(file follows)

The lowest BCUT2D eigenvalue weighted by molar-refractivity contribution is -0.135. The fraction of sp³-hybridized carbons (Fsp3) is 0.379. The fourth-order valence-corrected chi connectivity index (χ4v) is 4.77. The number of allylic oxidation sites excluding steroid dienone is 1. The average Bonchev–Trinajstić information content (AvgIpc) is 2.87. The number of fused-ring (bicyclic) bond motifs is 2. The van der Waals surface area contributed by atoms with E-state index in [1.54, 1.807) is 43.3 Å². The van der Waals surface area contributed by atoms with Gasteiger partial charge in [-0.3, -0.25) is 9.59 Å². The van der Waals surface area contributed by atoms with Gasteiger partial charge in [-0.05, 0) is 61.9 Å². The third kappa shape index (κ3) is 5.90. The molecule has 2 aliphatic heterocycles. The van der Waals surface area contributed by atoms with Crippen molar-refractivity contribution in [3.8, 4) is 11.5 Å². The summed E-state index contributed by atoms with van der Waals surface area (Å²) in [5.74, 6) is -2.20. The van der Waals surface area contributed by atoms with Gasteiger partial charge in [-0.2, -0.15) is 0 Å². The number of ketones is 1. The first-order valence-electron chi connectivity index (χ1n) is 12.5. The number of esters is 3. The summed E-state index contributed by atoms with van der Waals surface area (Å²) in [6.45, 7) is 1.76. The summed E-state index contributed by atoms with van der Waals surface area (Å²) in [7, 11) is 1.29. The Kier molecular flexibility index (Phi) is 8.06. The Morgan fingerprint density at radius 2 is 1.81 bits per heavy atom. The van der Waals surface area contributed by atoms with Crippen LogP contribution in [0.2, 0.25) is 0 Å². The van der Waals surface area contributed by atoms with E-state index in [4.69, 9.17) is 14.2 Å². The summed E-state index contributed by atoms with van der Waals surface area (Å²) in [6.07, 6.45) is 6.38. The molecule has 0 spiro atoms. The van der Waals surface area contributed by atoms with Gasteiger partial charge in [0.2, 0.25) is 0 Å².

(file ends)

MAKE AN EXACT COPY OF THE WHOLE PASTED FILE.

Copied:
The lowest BCUT2D eigenvalue weighted by molar-refractivity contribution is -0.135. The fraction of sp³-hybridized carbons (Fsp3) is 0.379. The fourth-order valence-corrected chi connectivity index (χ4v) is 4.77. The number of allylic oxidation sites excluding steroid dienone is 1. The average Bonchev–Trinajstić information content (AvgIpc) is 2.87. The number of fused-ring (bicyclic) bond motifs is 2. The van der Waals surface area contributed by atoms with E-state index in [1.54, 1.807) is 43.3 Å². The van der Waals surface area contributed by atoms with Gasteiger partial charge in [-0.3, -0.25) is 9.59 Å². The van der Waals surface area contributed by atoms with Gasteiger partial charge in [-0.05, 0) is 61.9 Å². The third kappa shape index (κ3) is 5.90. The molecule has 2 aliphatic heterocycles. The van der Waals surface area contributed by atoms with Crippen molar-refractivity contribution in [3.8, 4) is 11.5 Å². The summed E-state index contributed by atoms with van der Waals surface area (Å²) in [5.74, 6) is -2.20. The van der Waals surface area contributed by atoms with Gasteiger partial charge in [-0.2, -0.15) is 0 Å². The number of ketones is 1. The first-order valence-electron chi connectivity index (χ1n) is 12.5. The number of esters is 3. The summed E-state index contributed by atoms with van der Waals surface area (Å²) in [6.45, 7) is 1.76. The summed E-state index contributed by atoms with van der Waals surface area (Å²) in [7, 11) is 1.29. The Kier molecular flexibility index (Phi) is 8.06. The Morgan fingerprint density at radius 2 is 1.81 bits per heavy atom. The van der Waals surface area contributed by atoms with Crippen LogP contribution in [0.2, 0.25) is 0 Å². The van der Waals surface area contributed by atoms with E-state index in [4.69, 9.17) is 14.2 Å². The summed E-state index contributed by atoms with van der Waals surface area (Å²) in [6.07, 6.45) is 6.38. The molecule has 0 spiro atoms. The van der Waals surface area contributed by atoms with Gasteiger partial charge in [0.2, 0.25) is 0 Å².